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Leira (pronounced: /ˈlɛərɑː/ LAIR-ah or: /ˈlɛərə/ LAIR-uh), also known as The Lady of Deception or The Lady of the Mists, was the goddess of deception and illusions and patroness of illusionists and liars.
She was an enigma, never telling the truth when falsehood would do. Everything she did and said was shrouded in layers of illusion and lies. She believed that truth was worthless and that misbelief and falsehood were what gave life meaning.
Leira had quite a small following. Her priests, known as Leirans, or Worshipers of the Mistshadow, wore silver masks and often disguised themselves to deceive those around them. Leirans would speak the truth only to other Leirans. High-level clerics of the Leiran faith were called Mistcallers.
Every morning, and on every moonlit night, Leirans lay face down and prayed to the Lady of the Mists. If there was any mist, Leirans would walk through it and pray. The most revered act in the Leiran faith was the "Unmasking", a purification ritual performed when new followers entered the faith or if a follower changed rank. During the ritual, the follower would walk barefaced among its peers while the clergy would hold up candles and reflective surfaces.
The highest concentration of Leira's followers could be found on the island of Nimbral and its vassal state Samarach. While the people of Nimbral rebelled against the influence of Leira's clergy, Samarach was still held under the sway of those who believed her still alive and many of her follower's practices were still in place.
Not widely worshiped, the majority of her worshipers were users of illusion magic. While Leira may have had few dedicated followers, a worshiper of the Faerûnian pantheon often would pay homage to her before an important decision or judgment.
- Specialty priests of Leira with limited powers of illusion, the Mistcallers were the clerical order most commonly associated with the church, though no one could be sure how many there were.
- A sect of the church first appearing after the Time of Troubles, the Mistcallers continued to display the ability to cast divine magic, but were purposefully ambiguous about the "alleged" death of their goddess and whether their magic was granted by a living Leira or by Cyric.
Months after the Avatar Crisis, Leira was slain by the new deity of death, Cyric, at the village Blackfeather Bridge, wielding the sword Godsbane, which was in fact an avatar of Mask. Her portfolios were subsequently absorbed by the mad god.
Some still believed Leira was alive and that she had used her death as a grand illusion, but the general consensus was that she was a dead power. Leiran traditionalists on Nimbral who believed her to be alive in fact gained spells from Cyric.
By the late 15th century DR, it became known that Leira was in fact alive and delighted in the confusion created by rumors of her demise and return. At this time, the faithful of Cyric also considered her to be his daughter.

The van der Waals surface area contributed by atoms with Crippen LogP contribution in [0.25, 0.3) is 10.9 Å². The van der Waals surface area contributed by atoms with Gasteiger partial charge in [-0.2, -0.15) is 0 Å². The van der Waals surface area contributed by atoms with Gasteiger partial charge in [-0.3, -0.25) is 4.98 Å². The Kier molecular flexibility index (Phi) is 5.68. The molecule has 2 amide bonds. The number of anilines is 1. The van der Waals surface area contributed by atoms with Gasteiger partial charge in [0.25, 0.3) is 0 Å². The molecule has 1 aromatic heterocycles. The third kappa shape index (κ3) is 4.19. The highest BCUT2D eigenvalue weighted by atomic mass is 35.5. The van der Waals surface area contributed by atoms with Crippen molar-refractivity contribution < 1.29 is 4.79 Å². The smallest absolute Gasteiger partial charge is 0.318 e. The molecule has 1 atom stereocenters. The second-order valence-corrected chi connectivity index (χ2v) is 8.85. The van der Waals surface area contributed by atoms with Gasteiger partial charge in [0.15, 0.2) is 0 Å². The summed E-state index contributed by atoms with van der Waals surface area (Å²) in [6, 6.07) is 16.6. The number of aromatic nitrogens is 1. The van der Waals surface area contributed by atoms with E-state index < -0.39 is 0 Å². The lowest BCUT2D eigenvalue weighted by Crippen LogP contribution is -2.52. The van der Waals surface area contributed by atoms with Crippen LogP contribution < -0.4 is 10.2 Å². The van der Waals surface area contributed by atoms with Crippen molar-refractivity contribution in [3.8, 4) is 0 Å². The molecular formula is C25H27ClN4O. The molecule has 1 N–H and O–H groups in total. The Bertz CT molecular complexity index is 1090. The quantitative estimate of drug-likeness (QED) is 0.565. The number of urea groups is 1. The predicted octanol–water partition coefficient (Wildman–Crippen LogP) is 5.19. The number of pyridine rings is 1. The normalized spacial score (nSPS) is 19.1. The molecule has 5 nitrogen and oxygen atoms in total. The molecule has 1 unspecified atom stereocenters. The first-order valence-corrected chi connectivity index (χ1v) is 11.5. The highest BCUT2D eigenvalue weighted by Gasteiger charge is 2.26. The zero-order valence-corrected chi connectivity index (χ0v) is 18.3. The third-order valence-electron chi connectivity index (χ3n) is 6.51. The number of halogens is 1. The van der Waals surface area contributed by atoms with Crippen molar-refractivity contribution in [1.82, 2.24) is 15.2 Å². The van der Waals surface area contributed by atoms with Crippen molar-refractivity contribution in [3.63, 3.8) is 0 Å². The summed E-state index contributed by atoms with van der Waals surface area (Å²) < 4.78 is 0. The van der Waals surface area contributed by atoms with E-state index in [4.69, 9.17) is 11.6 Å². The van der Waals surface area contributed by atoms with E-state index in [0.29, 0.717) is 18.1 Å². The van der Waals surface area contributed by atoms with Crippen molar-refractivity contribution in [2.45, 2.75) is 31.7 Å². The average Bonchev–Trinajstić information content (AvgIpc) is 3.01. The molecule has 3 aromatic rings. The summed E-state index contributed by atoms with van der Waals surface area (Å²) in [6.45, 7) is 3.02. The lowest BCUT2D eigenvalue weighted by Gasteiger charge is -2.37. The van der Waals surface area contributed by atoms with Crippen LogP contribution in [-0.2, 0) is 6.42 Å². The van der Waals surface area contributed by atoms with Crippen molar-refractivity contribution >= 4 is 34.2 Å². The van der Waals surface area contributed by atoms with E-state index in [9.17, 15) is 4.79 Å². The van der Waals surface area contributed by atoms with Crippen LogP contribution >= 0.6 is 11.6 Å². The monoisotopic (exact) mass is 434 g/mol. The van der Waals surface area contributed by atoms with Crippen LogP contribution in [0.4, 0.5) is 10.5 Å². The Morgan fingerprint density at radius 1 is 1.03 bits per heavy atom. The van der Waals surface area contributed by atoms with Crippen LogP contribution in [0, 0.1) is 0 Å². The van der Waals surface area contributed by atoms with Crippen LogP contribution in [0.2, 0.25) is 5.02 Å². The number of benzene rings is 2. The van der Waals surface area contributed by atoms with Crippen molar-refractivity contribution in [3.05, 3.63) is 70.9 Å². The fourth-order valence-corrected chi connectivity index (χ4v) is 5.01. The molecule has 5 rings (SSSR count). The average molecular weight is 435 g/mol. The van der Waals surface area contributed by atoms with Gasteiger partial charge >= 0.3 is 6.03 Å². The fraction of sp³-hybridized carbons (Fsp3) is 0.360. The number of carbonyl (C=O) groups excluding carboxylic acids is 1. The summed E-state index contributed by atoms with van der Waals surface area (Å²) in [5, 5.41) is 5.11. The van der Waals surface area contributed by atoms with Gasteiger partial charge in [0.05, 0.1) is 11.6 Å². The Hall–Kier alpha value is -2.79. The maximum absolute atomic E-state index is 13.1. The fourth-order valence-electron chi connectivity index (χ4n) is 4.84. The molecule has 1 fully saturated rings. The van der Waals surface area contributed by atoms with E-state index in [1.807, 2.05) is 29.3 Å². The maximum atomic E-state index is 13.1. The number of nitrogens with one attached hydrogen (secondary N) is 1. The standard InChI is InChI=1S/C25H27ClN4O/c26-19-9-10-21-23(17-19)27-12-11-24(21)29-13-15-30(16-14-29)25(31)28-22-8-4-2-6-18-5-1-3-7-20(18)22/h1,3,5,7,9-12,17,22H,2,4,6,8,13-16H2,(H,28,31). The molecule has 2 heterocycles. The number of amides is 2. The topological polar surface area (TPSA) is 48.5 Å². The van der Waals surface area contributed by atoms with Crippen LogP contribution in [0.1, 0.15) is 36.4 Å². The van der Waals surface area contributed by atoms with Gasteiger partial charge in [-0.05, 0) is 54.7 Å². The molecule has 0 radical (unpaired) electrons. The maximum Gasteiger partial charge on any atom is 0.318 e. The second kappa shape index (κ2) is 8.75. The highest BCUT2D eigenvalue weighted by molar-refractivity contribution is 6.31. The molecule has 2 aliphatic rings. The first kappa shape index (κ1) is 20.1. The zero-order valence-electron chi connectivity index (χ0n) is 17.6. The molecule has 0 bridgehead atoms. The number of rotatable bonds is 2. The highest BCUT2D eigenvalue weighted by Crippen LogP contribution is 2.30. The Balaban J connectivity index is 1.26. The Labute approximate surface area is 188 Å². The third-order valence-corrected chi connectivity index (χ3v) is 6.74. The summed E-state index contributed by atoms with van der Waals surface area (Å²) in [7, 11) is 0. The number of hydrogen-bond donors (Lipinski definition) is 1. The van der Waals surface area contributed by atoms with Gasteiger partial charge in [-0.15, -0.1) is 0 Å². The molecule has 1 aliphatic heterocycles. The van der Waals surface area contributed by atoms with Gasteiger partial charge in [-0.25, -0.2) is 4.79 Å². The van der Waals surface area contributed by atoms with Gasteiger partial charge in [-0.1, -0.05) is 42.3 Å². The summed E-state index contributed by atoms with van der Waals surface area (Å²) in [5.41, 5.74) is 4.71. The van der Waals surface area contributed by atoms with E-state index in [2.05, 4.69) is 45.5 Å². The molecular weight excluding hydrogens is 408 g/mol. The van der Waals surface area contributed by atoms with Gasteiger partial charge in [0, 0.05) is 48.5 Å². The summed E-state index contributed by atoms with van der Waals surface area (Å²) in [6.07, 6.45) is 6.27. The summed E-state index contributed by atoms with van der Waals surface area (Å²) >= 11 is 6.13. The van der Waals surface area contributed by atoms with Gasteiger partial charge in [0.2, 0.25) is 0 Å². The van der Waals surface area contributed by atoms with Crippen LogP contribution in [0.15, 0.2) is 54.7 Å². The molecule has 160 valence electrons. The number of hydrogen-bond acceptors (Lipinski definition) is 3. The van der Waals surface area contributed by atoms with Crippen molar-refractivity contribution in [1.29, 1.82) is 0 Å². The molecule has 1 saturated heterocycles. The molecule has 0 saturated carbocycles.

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In the Player's Handbook 5th edition, Leira is listed in the "Deities of the Forgotten Realms" table, suggesting she is officially considered alive once more in the 5th-edition of the setting.
- ↑ 1.0 1.1 1.2 1.3 1.4 1.5 1.6 1.7 Julia Martin, Eric L. Boyd (March 1996). Faiths & Avatars. (TSR, Inc), p. 93. ISBN 978-0786903849.
- ↑ 2.0 2.1 2.2 2.3 2.4 Kim Mohan ed. (2015). Sword Coast Adventurer's Guide. (Wizards of the Coast), pp. 21, 32. ISBN 978-0786965809.
- ↑ 3.0 3.1 3.2 3.3 3.4 3.5 3.6 Richard Baker, Ed Bonny, Travis Stout (February 2005). Lost Empires of Faerûn. (Wizards of the Coast), pp. 41, 42. ISBN 0-7869-3654-1.
- ↑ 4.0 4.1 4.2 Jeff Grubb, Ed Greenwood and Karen S. Martin (1987). Forgotten Realms Campaign Set (Cyclopedia of the Realms). (TSR, Inc), pp. 11–12. ISBN 0-8803-8472-7.
- ↑ 5.0 5.1 5.2 BioWare (December 1998). Designed by James Ohlen. Baldur's Gate. Black Isle Studios.
- ↑ Mike Mearls, Jeremy Crawford (2014). Player's Handbook 5th edition. (Wizards of the Coast), pp. 62–63, 294. ISBN 978-0-7869-6560-1.
- ↑ Julia Martin, Eric L. Boyd (March 1996). Faiths & Avatars. (TSR, Inc), pp. 93–96. ISBN 978-0786903849.
- ↑ Colin McComb (1996). On Hallowed Ground. Edited by Ray Vallese. (TSR, Inc), p. 182. ISBN 0-7869-0430-5.
- ↑ 9.0 9.1 9.2 Julia Martin, Eric L. Boyd (March 1996). Faiths & Avatars. (TSR, Inc), pp. 94–95. ISBN 978-0786903849.
- ↑ John Terra (February 1996). Warriors and Priests of the Realms. Edited by Steven E. Schend. (TSR, Inc), p. 87. ISBN 0-7869-0368-6.
- ↑ Brian R. James and Ed Greenwood (September, 2007). The Grand History of the Realms. (Wizards of the Coast), p. 144. ISBN 978-0-7869-4731-7.
- ↑ Ed Greenwood, Sean K. Reynolds, Skip Williams, Rob Heinsoo (June 2001). Forgotten Realms Campaign Setting 3rd edition. (Wizards of the Coast), p. 130. ISBN 0-7869-1836-5.
- ↑ Thomas M. Costa (September 2002). “The Dragon's Bestiary: The Horrors of Cormyr”. In Jesse Decker ed. Dragon #299 (Paizo Publishing, LLC), pp. 52–59.
- ↑ Julia Martin, Eric L. Boyd (March 1996). Faiths & Avatars. (TSR, Inc), pp. 93–94. ISBN 978-0786903849.
- ↑ Thomas Reid (October 2004). Shining South. (Wizards of the Coast), p. 11. ISBN 0-7869-3492-1.
- Richard Baker, Ed Bonny, Travis Stout (February 2005). Lost Empires of Faerûn. (Wizards of the Coast), p. 42. ISBN 0-7869-3654-1.
- Julia Martin, Eric L. Boyd (March 1996). Faiths & Avatars. (TSR, Inc), pp. 93–96. ISBN 978-0786903849.
- Mike Mearls, Jeremy Crawford (2014). Player's Handbook 5th edition. (Wizards of the Coast), p. Appendix B. ISBN 978-0-7869-6560-1.